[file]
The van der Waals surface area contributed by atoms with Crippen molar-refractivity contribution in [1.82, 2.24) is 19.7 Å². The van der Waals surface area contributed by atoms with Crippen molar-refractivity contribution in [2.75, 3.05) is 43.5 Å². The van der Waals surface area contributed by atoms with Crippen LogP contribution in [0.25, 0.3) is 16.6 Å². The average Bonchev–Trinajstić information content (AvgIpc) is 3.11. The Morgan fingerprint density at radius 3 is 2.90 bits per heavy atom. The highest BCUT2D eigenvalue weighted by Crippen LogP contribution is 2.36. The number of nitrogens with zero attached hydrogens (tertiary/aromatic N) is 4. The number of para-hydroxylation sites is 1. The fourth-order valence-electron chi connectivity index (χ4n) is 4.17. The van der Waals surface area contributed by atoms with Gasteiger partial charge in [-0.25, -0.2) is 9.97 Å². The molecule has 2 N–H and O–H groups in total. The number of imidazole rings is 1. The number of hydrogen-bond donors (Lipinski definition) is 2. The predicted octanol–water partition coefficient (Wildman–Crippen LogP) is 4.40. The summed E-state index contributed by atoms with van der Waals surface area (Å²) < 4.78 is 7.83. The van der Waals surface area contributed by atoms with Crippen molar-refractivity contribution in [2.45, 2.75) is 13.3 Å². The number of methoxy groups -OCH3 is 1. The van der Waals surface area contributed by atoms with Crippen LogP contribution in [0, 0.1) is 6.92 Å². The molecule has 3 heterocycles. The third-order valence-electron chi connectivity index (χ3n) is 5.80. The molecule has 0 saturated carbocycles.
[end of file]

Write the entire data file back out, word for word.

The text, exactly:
The van der Waals surface area contributed by atoms with Crippen molar-refractivity contribution in [1.82, 2.24) is 19.7 Å². The van der Waals surface area contributed by atoms with Crippen molar-refractivity contribution in [2.75, 3.05) is 43.5 Å². The van der Waals surface area contributed by atoms with Crippen LogP contribution in [0.25, 0.3) is 16.6 Å². The average Bonchev–Trinajstić information content (AvgIpc) is 3.11. The Morgan fingerprint density at radius 3 is 2.90 bits per heavy atom. The highest BCUT2D eigenvalue weighted by Crippen LogP contribution is 2.36. The number of nitrogens with zero attached hydrogens (tertiary/aromatic N) is 4. The number of para-hydroxylation sites is 1. The fourth-order valence-electron chi connectivity index (χ4n) is 4.17. The van der Waals surface area contributed by atoms with Gasteiger partial charge in [-0.25, -0.2) is 9.97 Å². The molecule has 2 N–H and O–H groups in total. The number of imidazole rings is 1. The number of hydrogen-bond donors (Lipinski definition) is 2. The predicted octanol–water partition coefficient (Wildman–Crippen LogP) is 4.40. The summed E-state index contributed by atoms with van der Waals surface area (Å²) < 4.78 is 7.83. The van der Waals surface area contributed by atoms with Crippen molar-refractivity contribution in [2.45, 2.75) is 13.3 Å². The number of methoxy groups -OCH3 is 1. The van der Waals surface area contributed by atoms with Crippen LogP contribution in [0, 0.1) is 6.92 Å². The molecule has 3 heterocycles. The third-order valence-electron chi connectivity index (χ3n) is 5.80. The molecule has 0 saturated carbocycles.